The End of Labor and the New Economic Paradigm

Copyright 2013, John Manimas Medeiros


Why we must change fundamental economic rules and expectations:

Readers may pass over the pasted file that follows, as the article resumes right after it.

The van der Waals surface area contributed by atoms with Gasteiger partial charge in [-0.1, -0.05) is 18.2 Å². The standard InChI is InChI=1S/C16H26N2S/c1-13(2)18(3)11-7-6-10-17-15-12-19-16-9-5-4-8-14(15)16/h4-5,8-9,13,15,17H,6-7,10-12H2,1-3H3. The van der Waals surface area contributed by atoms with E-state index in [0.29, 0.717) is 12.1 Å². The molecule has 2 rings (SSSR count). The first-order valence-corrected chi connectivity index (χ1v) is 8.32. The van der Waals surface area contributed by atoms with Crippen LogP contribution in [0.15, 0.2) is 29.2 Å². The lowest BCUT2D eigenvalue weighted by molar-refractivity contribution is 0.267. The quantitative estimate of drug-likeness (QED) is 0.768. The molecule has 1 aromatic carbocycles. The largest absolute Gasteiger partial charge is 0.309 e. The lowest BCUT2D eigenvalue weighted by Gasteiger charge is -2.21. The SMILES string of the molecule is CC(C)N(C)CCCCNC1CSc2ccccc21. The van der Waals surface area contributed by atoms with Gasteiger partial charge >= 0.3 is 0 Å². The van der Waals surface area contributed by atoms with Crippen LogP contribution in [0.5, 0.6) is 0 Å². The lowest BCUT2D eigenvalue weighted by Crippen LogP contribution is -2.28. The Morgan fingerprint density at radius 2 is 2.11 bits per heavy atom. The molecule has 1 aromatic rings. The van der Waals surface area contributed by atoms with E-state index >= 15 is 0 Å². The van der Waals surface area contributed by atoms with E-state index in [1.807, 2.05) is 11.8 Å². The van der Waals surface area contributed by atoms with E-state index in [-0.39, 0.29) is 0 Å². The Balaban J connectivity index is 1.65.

We will make profound changes in our economic thinking and practices during the 21st century, but these changes may strain our capacity to see the world with new eyes and discard cherished but obsolete principles.  Here, I propose to describe how and why we will replace our traditional concept that work is the only contribution deserving of monetary payment with the principle that constructive consumption and citizenship are not only sufficient for payment, but actually payment for these is the only means for us to sustain a mechanized economy that cannot make use of all the human labor potentially available.  Because the industrial revolution has led to an electronic revolution that eliminates the need for enormous amounts of human labor previously necessary, we must find a new basis for inclusion in the wealth of the community.  What we must do is treat members of our society as persons who contribute to the health and strength of our economy by buying and consuming constructive goods and services, regardless of whether they participate in the labor necessary to provide goods and services.  This should not be such a moral strain, because we know, when we are honest, that we already include in the wealth of the community a large percentage of citizens, managers, investors, bankers, record keepers, bureaucrats, administrators, who do not really produce goods or services directly, but simply oversee – supervise – the work that is performed by others.  They are paid well, overpaid usually, because of our habit of social and economic class stratification of society.  But we want, and can have social and economic justice.  We just have to face the reality that we can no longer support the principle that only work is to be compensated.  An inability to replace that traditional rule will destroy our society.  We can no longer pretend that we need to have the unemployed be employed.  We have to face the reality that their labor is no longer needed.  But, their consumption is needed, sometimes desperately, in order for us to maintain what we have come to call our “standard of living.”